Skip to main content

Research data management: Sensitive Data

Research data management covers the planning, collecting, organising, managing, storage, security, backing up, preserving, and sharing your data.

Data Management Planning and Sensitive Data

When working with sensitive data it is important to consider the future potential for re-use or sharing of that data and how you will manage that data, at the earliest stages of your Data Management Plan.  Some of the key things to consider include:

  • Type of data
  • Consent and ethics approvals
  • Legal requirements
  • Processes for confidentialising and de-identifying the data
  • Storage and security issues
  • Conditions that may be placed around access
  • Licensing

The ANDS Guide to Sharing and Publishing Sensitive Data has more information on each of these issues, or contact your Client Services Librarian.

What is Sensitive Data?

ANDS defines sensitive data as data "that can be used to identify an individual, species, object, process, or location that introduces a risk of discrimination, harm, or unwanted attention. Under law and the research ethics governance of most institutions, sensitive data cannot typically be shared in this form, with few exceptions."

It can include, but is not restricted to: 

  • Human health and personal data, including information about secret or sacred practices; or
  • Ecological data that may place vulnerable species at risk.

Sharing Sensitive Data

The University of Queensland, funding agencies and others actively encourage sharing of datasets, including sensitive datasets, as long as they are managed appropriately according to best practice. The ability to share and re-use these datasets has a range of benefits as for other types of research data, but also include improved efficiency, conservation, and reduced participant fatigue and disturbance.   Sharing your data also means others can discover and cite your work.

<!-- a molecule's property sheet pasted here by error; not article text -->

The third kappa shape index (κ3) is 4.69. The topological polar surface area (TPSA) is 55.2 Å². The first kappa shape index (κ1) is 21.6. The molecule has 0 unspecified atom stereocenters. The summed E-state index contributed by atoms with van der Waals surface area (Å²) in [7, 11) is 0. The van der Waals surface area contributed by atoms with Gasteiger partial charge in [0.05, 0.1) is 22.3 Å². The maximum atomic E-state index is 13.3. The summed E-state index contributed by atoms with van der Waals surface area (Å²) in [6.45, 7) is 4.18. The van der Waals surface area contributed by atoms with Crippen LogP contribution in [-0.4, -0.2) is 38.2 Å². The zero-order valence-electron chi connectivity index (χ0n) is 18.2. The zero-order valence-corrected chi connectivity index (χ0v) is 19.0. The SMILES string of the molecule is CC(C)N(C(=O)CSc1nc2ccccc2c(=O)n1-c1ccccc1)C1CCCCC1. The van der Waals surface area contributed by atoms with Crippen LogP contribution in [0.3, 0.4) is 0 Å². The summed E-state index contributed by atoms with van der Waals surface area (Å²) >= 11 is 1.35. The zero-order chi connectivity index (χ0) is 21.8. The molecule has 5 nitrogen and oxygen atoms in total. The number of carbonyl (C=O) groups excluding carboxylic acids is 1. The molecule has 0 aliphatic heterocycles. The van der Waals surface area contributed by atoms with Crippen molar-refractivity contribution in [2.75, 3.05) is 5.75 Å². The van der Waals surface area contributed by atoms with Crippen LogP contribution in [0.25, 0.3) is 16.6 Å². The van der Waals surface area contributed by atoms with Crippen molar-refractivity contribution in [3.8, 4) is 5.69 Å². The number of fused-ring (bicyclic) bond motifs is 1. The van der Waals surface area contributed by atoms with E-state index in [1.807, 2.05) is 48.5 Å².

ANDS points out that " Research data-even sensitive and confidential data-can be shared ethically and legally if researchers pay attention, from the beginning of research, to four important aspects:

  • including provision for data sharing when gaining informed consent
  • protecting people's identities by anonymising data where needed
  • considering controlling access to data
  • applying an appropriate licence

It is possible that many sensitive datasets can be ethically shared, where much of the data obtained from participants will not relate to confidentiality. 

However, it is important to remember that you can publish a description of your data only, to aid discoverability, without making it publicly available.  Alternatively, you may wish to put access conditions or assessment processes in place before sharing the data.

Appropriate steps taken at the data management planning stage, such as gaining consent and putting anonymisation in place, can address many of the issues.

De-Identification Software

The following are examples of software that might be useful for de-identifying some types of data.

Research Data

Clinical Data

Anonymisation

Anonymisation is the "process taken to turn data into a form which does not identify individuals, and where identification is not likely to take place".  The need for anonymisation arises where research data is to be shared or re-used.

Anonymisation may be needed for ethical reasons to protect individual's identities, for legal reasons, or for commercial reasons. Personal data should not be disclosed from research information, unless a participant has given specific consent to do so.

ANDS provides tips and techniques for de-identifying data, and the UK Data Service provides guidelines and methods for de-identifying quantitative and qualitative data.  Links for more resources can be found above.